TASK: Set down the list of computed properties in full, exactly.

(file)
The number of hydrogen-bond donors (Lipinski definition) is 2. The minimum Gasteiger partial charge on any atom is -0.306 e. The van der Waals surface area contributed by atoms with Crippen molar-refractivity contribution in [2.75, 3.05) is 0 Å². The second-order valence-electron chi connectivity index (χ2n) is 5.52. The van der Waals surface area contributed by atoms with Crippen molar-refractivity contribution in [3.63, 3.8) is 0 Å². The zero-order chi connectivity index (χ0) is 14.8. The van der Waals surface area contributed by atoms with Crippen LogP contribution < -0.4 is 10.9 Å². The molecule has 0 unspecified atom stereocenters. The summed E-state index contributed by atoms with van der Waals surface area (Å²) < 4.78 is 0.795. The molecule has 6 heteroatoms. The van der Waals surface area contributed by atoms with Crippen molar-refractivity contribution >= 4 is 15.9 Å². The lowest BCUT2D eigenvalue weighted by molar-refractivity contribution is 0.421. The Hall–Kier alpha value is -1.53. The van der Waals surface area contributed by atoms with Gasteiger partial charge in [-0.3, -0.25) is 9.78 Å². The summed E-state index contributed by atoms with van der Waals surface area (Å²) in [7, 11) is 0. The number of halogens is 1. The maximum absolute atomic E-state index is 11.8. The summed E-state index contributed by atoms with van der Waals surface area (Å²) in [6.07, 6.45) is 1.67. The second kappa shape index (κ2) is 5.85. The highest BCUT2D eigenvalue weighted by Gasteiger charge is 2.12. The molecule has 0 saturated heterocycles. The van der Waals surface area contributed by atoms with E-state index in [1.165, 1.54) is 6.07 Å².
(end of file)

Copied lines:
The number of hydrogen-bond donors (Lipinski definition) is 2. The minimum Gasteiger partial charge on any atom is -0.306 e. The van der Waals surface area contributed by atoms with Crippen molar-refractivity contribution in [2.75, 3.05) is 0 Å². The second-order valence-electron chi connectivity index (χ2n) is 5.52. The van der Waals surface area contributed by atoms with Crippen molar-refractivity contribution in [3.63, 3.8) is 0 Å². The zero-order chi connectivity index (χ0) is 14.8. The van der Waals surface area contributed by atoms with Crippen LogP contribution < -0.4 is 10.9 Å². The molecule has 0 unspecified atom stereocenters. The summed E-state index contributed by atoms with van der Waals surface area (Å²) < 4.78 is 0.795. The molecule has 6 heteroatoms. The van der Waals surface area contributed by atoms with Crippen molar-refractivity contribution >= 4 is 15.9 Å². The lowest BCUT2D eigenvalue weighted by molar-refractivity contribution is 0.421. The Hall–Kier alpha value is -1.53. The van der Waals surface area contributed by atoms with Gasteiger partial charge in [-0.3, -0.25) is 9.78 Å². The summed E-state index contributed by atoms with van der Waals surface area (Å²) in [7, 11) is 0. The number of halogens is 1. The maximum absolute atomic E-state index is 11.8. The summed E-state index contributed by atoms with van der Waals surface area (Å²) in [6.07, 6.45) is 1.67. The second kappa shape index (κ2) is 5.85. The highest BCUT2D eigenvalue weighted by Gasteiger charge is 2.12. The molecule has 0 saturated heterocycles. The van der Waals surface area contributed by atoms with E-state index in [1.165, 1.54) is 6.07 Å².